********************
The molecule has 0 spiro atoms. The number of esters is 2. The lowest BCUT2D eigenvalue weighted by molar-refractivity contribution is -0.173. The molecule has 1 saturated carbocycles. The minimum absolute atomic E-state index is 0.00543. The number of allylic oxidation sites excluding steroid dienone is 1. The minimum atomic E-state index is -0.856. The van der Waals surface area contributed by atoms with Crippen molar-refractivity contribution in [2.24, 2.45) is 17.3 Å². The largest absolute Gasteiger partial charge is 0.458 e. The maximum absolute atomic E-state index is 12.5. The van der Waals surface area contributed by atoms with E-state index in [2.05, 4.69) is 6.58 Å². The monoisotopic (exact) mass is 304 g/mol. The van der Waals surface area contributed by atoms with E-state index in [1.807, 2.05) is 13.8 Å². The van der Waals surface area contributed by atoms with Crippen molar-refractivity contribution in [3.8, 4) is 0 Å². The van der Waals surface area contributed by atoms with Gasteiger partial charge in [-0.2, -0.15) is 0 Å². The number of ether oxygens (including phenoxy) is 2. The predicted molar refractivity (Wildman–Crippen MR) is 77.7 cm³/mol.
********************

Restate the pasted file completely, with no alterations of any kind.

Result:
The molecule has 0 spiro atoms. The number of esters is 2. The lowest BCUT2D eigenvalue weighted by molar-refractivity contribution is -0.173. The molecule has 1 saturated carbocycles. The minimum absolute atomic E-state index is 0.00543. The number of allylic oxidation sites excluding steroid dienone is 1. The minimum atomic E-state index is -0.856. The van der Waals surface area contributed by atoms with Crippen molar-refractivity contribution in [2.24, 2.45) is 17.3 Å². The largest absolute Gasteiger partial charge is 0.458 e. The maximum absolute atomic E-state index is 12.5. The van der Waals surface area contributed by atoms with E-state index in [2.05, 4.69) is 6.58 Å². The monoisotopic (exact) mass is 304 g/mol. The van der Waals surface area contributed by atoms with E-state index in [1.807, 2.05) is 13.8 Å². The van der Waals surface area contributed by atoms with Crippen molar-refractivity contribution in [3.8, 4) is 0 Å². The van der Waals surface area contributed by atoms with Gasteiger partial charge in [-0.2, -0.15) is 0 Å². The number of ether oxygens (including phenoxy) is 2. The predicted molar refractivity (Wildman–Crippen MR) is 77.7 cm³/mol.